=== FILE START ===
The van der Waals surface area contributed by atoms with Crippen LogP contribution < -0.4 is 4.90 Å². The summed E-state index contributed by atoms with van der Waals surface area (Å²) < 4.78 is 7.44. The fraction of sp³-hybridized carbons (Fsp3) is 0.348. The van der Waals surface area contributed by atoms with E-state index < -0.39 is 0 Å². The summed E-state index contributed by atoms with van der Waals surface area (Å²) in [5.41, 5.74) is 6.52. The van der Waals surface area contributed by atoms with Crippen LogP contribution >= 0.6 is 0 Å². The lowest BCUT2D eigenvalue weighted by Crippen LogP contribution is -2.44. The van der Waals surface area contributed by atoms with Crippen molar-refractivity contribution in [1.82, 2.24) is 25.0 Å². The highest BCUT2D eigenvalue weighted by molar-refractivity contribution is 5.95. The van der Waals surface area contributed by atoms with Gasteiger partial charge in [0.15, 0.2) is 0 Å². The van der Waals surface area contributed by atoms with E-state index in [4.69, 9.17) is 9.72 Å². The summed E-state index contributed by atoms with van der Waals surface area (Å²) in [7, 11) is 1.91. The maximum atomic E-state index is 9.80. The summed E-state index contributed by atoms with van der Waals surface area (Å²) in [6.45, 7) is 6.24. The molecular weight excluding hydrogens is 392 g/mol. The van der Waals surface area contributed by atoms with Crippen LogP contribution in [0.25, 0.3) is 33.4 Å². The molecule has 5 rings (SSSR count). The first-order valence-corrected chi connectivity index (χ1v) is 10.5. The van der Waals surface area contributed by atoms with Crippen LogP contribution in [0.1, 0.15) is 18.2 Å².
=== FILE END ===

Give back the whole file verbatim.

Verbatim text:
The van der Waals surface area contributed by atoms with Crippen LogP contribution < -0.4 is 4.90 Å². The summed E-state index contributed by atoms with van der Waals surface area (Å²) < 4.78 is 7.44. The fraction of sp³-hybridized carbons (Fsp3) is 0.348. The van der Waals surface area contributed by atoms with E-state index < -0.39 is 0 Å². The summed E-state index contributed by atoms with van der Waals surface area (Å²) in [5.41, 5.74) is 6.52. The van der Waals surface area contributed by atoms with Crippen LogP contribution >= 0.6 is 0 Å². The lowest BCUT2D eigenvalue weighted by Crippen LogP contribution is -2.44. The van der Waals surface area contributed by atoms with Crippen molar-refractivity contribution in [1.82, 2.24) is 25.0 Å². The highest BCUT2D eigenvalue weighted by molar-refractivity contribution is 5.95. The van der Waals surface area contributed by atoms with Gasteiger partial charge in [0.15, 0.2) is 0 Å². The van der Waals surface area contributed by atoms with E-state index in [4.69, 9.17) is 9.72 Å². The summed E-state index contributed by atoms with van der Waals surface area (Å²) in [7, 11) is 1.91. The maximum atomic E-state index is 9.80. The summed E-state index contributed by atoms with van der Waals surface area (Å²) in [6.45, 7) is 6.24. The molecular weight excluding hydrogens is 392 g/mol. The van der Waals surface area contributed by atoms with Crippen LogP contribution in [0.25, 0.3) is 33.4 Å². The molecule has 5 rings (SSSR count). The first-order valence-corrected chi connectivity index (χ1v) is 10.5. The van der Waals surface area contributed by atoms with Crippen LogP contribution in [0.1, 0.15) is 18.2 Å².